Despite its comprehensive wins at the 1928 and the 1932 Olympics, the Indian hockey team was yet to be considered the masters of the game when the 1936 Olympics came along.
This was largely due to India winning their second gold medal in a depleted field at the 1932 Olympic Games in Los Angeles.
Though the European nations stayed away from LA 1932 on account of the Great Depression, the four years since then saw them improve manifolds.
And for India, trying to defend the crown was not going to be an easy task.
However, the Indian hockey team - this time led by the talismanic Dhyan Chand - was riding on a 48-match winning streak a year before the Games and were on a definite high.
But as the 1936 Berlin Olympics edged closer, the Indian team was in for a reality check.
Dhyan Chand faces a worrying loss
Just ahead of their departure for the Olympics, the Indian team suffered a 4-1 defeat to a Delhi XI side that raised a few questions about their preparedness.
“I never recognised Delhi as a hockey-playing centre, but on this day they were right on top of us and completely outplayed us,” Dhyan Chand wrote in his autobiography Goal.
“While we were touring other centres before we finally sailed from Bombay, this particular defeat kept worrying me. For the first time, I was captaining the Olympic team; I wondered if India would lose the title under my charge?”
It was with this fear that Dhyan Chand and the Indian hockey team set sail for Berlin.
A long and tiring journey later, where the team encountered rough seas - with all but three members falling seasick - the Indian hockey team landed in Berlin two weeks ahead of its opening game against Hungary.
But the Indian hockey team’s form still remained a worry as they lost its opening warm-up game against a German XI 4-1 just days after settling into the Olympic environment.
“While the Delhi defeat could have been dismissed as a one-off, this German blitzkrieg in Berlin was more serious,” Olympics -- The India story, a book on India’s Olympic history, summed up the warm-up match.
“They now knew they were not invincible and the Europeans had caught up. It served as a perfect wake-up call.”
This loss didn’t sit well with the Indian team.
The management tried to help strengthen the team by trying to send Ali Dara, an inside forward who had played alongside Dhyan Chand, to Berlin before their opener. But the Indian player could only join much later.
Meanwhile, in Germany, the team chose to go back to its basics as rigorous drills and training sessions twice a day became a norm.
The team also adhered to a strict code of discipline which included fixed time for bed, meals and leisure.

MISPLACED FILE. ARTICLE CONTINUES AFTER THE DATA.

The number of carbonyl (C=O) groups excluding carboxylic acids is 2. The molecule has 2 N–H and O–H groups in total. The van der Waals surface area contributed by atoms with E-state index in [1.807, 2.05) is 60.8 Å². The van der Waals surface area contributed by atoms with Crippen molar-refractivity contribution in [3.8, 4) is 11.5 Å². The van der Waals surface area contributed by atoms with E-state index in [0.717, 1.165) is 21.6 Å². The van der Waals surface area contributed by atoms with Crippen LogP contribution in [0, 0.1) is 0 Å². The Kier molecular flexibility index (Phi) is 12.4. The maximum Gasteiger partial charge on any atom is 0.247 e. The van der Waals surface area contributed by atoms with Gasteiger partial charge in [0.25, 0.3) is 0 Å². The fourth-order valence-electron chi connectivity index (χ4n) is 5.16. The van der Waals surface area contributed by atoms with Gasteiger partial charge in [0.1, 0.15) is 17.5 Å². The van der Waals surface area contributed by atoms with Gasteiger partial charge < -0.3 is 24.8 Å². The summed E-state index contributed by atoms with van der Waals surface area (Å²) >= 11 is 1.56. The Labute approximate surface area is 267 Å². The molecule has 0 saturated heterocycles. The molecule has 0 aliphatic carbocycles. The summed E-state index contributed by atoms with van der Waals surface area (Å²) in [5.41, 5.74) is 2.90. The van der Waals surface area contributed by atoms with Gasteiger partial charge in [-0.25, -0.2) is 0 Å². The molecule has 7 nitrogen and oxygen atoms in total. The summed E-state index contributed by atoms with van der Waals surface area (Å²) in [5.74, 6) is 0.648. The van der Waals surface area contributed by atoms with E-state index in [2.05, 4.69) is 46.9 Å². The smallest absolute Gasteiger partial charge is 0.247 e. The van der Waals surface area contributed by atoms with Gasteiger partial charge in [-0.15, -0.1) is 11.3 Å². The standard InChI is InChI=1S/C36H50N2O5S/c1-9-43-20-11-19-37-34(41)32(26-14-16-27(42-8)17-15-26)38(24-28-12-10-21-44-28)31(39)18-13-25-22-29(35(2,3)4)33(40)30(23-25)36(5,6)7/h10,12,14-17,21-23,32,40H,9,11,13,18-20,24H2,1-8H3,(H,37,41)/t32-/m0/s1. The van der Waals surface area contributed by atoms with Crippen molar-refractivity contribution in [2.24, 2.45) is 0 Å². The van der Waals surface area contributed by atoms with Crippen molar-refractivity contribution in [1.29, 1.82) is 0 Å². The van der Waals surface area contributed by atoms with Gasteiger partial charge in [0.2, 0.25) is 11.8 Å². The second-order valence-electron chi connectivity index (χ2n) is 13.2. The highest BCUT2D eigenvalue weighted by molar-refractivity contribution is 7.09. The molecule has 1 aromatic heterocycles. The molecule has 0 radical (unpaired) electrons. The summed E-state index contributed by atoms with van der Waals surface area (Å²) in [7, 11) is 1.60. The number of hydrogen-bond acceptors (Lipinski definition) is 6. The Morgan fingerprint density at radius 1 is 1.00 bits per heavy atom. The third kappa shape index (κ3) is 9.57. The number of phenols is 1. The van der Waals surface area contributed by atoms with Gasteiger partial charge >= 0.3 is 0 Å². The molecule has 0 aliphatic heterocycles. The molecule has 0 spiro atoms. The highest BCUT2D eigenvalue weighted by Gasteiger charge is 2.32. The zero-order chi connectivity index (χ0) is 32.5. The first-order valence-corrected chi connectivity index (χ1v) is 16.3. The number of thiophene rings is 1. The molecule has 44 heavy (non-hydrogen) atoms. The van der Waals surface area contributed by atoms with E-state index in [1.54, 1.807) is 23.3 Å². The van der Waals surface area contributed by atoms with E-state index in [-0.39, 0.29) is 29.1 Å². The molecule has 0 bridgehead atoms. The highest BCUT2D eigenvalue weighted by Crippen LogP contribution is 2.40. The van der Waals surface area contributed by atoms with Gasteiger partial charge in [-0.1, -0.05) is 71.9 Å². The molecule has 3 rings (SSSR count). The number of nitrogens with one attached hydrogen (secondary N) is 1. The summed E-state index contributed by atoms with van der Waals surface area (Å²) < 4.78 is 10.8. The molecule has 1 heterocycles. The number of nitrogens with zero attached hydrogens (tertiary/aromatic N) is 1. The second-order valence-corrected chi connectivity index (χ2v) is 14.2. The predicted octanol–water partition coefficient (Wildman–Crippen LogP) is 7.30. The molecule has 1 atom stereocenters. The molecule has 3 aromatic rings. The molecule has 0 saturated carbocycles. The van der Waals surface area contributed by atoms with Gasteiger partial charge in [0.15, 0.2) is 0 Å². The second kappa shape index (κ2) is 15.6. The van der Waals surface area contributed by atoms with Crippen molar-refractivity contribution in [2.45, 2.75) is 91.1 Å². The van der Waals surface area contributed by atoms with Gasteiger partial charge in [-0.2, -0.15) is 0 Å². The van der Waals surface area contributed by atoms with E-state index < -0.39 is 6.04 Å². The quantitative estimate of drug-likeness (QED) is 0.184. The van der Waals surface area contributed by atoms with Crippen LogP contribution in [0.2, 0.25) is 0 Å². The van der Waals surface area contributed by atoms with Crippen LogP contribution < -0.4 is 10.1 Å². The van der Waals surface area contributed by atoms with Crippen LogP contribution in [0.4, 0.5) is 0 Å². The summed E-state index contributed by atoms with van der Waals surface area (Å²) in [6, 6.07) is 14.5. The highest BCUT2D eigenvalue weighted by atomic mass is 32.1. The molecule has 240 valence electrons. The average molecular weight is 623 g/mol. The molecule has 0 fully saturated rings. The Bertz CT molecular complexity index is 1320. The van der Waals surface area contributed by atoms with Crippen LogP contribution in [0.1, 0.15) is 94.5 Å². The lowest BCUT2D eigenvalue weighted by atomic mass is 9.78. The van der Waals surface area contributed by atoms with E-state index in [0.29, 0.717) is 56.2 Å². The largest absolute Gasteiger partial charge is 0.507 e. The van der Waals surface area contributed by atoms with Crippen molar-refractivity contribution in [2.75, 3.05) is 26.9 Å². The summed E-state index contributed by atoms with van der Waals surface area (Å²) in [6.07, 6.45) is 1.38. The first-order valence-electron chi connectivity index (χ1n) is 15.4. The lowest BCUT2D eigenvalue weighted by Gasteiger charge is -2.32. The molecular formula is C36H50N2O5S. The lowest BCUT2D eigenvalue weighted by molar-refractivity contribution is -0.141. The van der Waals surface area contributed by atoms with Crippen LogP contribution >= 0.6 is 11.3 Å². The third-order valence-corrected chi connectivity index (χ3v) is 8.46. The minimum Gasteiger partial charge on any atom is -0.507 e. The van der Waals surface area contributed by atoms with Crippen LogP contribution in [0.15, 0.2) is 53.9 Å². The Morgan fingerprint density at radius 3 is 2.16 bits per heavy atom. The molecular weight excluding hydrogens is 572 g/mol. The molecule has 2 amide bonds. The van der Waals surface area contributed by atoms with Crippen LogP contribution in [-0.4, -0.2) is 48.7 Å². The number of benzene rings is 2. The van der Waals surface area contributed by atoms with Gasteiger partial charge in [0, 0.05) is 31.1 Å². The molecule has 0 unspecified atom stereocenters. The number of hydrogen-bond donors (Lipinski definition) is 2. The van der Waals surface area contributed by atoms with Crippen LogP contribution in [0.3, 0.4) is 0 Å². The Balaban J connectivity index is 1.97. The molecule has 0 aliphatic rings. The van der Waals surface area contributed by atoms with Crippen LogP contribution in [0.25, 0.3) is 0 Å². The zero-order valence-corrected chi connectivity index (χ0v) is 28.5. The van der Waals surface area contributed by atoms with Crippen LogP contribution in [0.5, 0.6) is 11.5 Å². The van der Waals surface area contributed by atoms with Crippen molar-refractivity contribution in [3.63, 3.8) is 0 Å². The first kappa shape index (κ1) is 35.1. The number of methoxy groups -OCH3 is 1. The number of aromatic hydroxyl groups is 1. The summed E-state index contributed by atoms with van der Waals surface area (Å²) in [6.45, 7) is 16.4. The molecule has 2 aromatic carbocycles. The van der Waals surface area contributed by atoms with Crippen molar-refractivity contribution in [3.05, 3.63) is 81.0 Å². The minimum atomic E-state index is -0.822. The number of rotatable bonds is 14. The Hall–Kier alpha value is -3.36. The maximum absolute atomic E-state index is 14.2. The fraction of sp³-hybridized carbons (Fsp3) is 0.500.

These sessions soon started bearing fruit as the Indian hockey team picked up steam as the Games edged closer and its confidence was back too with convincing wins in the remaining six warm-up games.
Grouped alongside Hungary, the United States and Japan in Group A, the Indian team steamrolled its opponents to storm into the semi-finals of the hockey tournament.
Dhyan Chand’s younger brother Roop Singh and Mahmood Jaffer were the stars of the group stages as the Indian hockey team, banked on the side’s attacking prowess, to record huge wins.
They won 4-0 against Hungary, and then beat the USA 7-0 with the skipper Dhyan Chand, Roop Singh and Mahmood Jaffer scoring two goals apiece while Ernest Goodsir-Cullen completed the rout.
Against Japan, in their final group game, the Indians enjoyed the majority of the possession and made good use of their stickwork to record a 9-0 win to move into the semi-finals where a quality French team awaited them.
Barefoot and without a tooth
But despite such dominant performances, not many believed India could once again go on to retain the gold medal. This was largely down to the hosts Germany coming up the ranks in hockey over the past years.
While India eased through Group A, the Germans cruised in Group B and that set up an exciting gold-medal match.
“Germany had made tremendous strides and if the Indians are to win they will want to play even better than they did today when they gave their best display up to date,” Indian newspaper Statesman had noted following the Indian team’s win over Japan.
Not deterred by the reportage, the Indian hockey team continued its fine run at the Olympics with an empathic 10-0 win over France in the semi-final, with Dhyan Chand scoring four of those goals.
The 1936 Olympics hockey final too was no different as India was on the money from the first whistle, barely allowing the Germans any room to make any inroads.
Determined to bring home a gold under his captaincy, Dhyan Chand scored in six goals in the 1936 Berlin Olympic final. This despite losing a tooth after a collision with German goalkeeper Tito Warnholtz
Dhyan Chand returned to the field after seeking medical attention and in the second half, he reportedly played barefoot to run faster.
India raced to an 8-1 win to complete their first hat-trick of Olympic gold medals at the Olympics. Captain Dhyan Chand, the hockey wizard, led from the front to emerge as the top goal-scorer of the tournament. The Indian hockey team scored 38 goals in all in five matches and conceded just one.
“Dhyan Chand who once more proved himself as the best centre-forward in the world, demonstrated his worth as a great captain,” said team manager Swami Jagan Nath.
“Held in great esteem, affection and admiration by the hockey players, he was the central luminary around whom the members of the team revolved.”
The skilful forwards were duly supported by the hardworking halves as the team rose to the occasion and demonstrated a perfect game of hockey that left the crowd in awe.
It was Dhyan Chand’s third and final Olympics, and it was a befitting one for the then 31-year-old wizard.